Month 4-6. Training on laboratory techniques, analytical methods and set-up of control experiments (concentration effects of freezing (no clay). Plan first experimental conditions.

Months 6-12. Undertake experiments of simple herbicide molecules/analogues on common soil clay minerals (kaolinite, montmorillonite) with water and comparison with controls.

Year 2

Months 13-18. Experiments of simple herbicide molecules/analogues on common soil clay minerals (kaolinite, montmorillonite) with model pore water and comparison with controls and previous experiments. Produce first paper.

Months 19-24. Experiments of simple herbicide molecules/analogues on common soil clay minerals (kaolinite, montmorillonite) with model pore water and pH effects, comparison with controls and previous experiments. Produce second paper.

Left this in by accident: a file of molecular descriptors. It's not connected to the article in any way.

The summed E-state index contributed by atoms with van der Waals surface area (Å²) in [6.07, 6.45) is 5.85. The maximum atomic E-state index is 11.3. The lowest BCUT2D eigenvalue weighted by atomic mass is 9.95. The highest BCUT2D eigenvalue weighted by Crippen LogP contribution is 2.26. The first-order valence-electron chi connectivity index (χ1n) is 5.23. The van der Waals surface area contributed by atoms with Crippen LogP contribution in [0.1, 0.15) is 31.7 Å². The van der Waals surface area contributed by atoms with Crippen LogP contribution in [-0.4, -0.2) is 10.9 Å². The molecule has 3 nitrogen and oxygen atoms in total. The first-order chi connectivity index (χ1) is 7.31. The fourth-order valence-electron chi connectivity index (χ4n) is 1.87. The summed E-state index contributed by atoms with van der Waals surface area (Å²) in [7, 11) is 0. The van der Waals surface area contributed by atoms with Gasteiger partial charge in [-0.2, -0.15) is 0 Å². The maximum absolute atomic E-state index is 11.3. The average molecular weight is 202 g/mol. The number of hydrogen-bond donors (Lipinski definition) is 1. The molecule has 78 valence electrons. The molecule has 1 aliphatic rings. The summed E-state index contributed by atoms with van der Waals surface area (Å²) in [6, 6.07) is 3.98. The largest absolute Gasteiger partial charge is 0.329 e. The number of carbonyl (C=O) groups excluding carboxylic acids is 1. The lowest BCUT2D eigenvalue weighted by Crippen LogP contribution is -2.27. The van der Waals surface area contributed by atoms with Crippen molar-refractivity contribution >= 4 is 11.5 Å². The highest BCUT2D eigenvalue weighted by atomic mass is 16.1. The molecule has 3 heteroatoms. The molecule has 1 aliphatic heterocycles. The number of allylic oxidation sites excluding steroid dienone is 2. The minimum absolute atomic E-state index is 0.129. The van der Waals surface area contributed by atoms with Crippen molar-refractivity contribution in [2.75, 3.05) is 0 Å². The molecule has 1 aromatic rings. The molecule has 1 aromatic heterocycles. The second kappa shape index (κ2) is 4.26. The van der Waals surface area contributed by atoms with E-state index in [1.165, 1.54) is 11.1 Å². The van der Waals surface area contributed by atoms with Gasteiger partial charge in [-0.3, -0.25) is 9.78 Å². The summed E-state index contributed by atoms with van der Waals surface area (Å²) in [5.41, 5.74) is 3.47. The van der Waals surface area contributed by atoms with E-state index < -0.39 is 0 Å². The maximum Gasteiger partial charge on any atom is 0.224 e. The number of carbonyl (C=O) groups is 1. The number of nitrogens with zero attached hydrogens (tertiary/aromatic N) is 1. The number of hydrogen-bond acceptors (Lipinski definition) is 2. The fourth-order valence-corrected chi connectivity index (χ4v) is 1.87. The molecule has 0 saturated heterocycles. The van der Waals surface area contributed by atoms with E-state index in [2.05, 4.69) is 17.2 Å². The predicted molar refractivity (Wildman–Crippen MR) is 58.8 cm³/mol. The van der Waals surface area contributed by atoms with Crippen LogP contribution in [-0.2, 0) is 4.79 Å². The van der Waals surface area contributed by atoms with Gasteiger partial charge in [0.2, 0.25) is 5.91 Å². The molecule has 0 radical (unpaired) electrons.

Year 3

Months 25-30. Experiments of simple herbicide molecules/analogues on common soil clay minerals (kaolinite, montmorillonite) with model pore water and pH effects, now with added model soil organic matter, comparison with controls and previous experiments. Produce third paper.

Months 31-36. Understand fundamentals of interactions. Compare one set of experiments with similar experiments performed using heating to concentrate the herbicides. Identify mechanisms of absorbtion and effect of ice at mineral surface.

Year 3.5

Completing writing up of thesis and final journal articles.

& Skills

Training will be given in clay mineralogy, absorption isotherms, soil structure and composition, understanding dissolved organic species transport and fate in environment, use of spectroscopy and isotopes in environmental science.